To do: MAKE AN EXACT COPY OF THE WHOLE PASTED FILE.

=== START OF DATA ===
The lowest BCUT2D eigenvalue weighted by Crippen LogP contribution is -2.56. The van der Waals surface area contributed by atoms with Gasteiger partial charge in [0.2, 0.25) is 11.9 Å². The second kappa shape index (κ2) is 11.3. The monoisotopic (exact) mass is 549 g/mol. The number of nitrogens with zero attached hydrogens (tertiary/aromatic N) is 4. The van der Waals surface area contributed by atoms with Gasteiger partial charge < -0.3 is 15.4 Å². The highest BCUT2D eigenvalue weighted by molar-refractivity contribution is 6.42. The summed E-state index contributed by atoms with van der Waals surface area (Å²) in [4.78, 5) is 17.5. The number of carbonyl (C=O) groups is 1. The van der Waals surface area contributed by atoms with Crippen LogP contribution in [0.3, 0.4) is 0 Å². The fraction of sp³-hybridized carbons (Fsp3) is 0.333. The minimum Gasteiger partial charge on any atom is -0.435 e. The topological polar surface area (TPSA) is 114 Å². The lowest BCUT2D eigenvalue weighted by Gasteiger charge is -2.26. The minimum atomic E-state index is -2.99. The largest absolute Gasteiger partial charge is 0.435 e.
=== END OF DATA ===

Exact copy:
The lowest BCUT2D eigenvalue weighted by Crippen LogP contribution is -2.56. The van der Waals surface area contributed by atoms with Gasteiger partial charge in [0.2, 0.25) is 11.9 Å². The second kappa shape index (κ2) is 11.3. The monoisotopic (exact) mass is 549 g/mol. The number of nitrogens with zero attached hydrogens (tertiary/aromatic N) is 4. The van der Waals surface area contributed by atoms with Gasteiger partial charge < -0.3 is 15.4 Å². The highest BCUT2D eigenvalue weighted by molar-refractivity contribution is 6.42. The summed E-state index contributed by atoms with van der Waals surface area (Å²) in [4.78, 5) is 17.5. The number of carbonyl (C=O) groups is 1. The van der Waals surface area contributed by atoms with Crippen LogP contribution in [0.3, 0.4) is 0 Å². The fraction of sp³-hybridized carbons (Fsp3) is 0.333. The minimum Gasteiger partial charge on any atom is -0.435 e. The topological polar surface area (TPSA) is 114 Å². The lowest BCUT2D eigenvalue weighted by Gasteiger charge is -2.26. The minimum atomic E-state index is -2.99. The largest absolute Gasteiger partial charge is 0.435 e.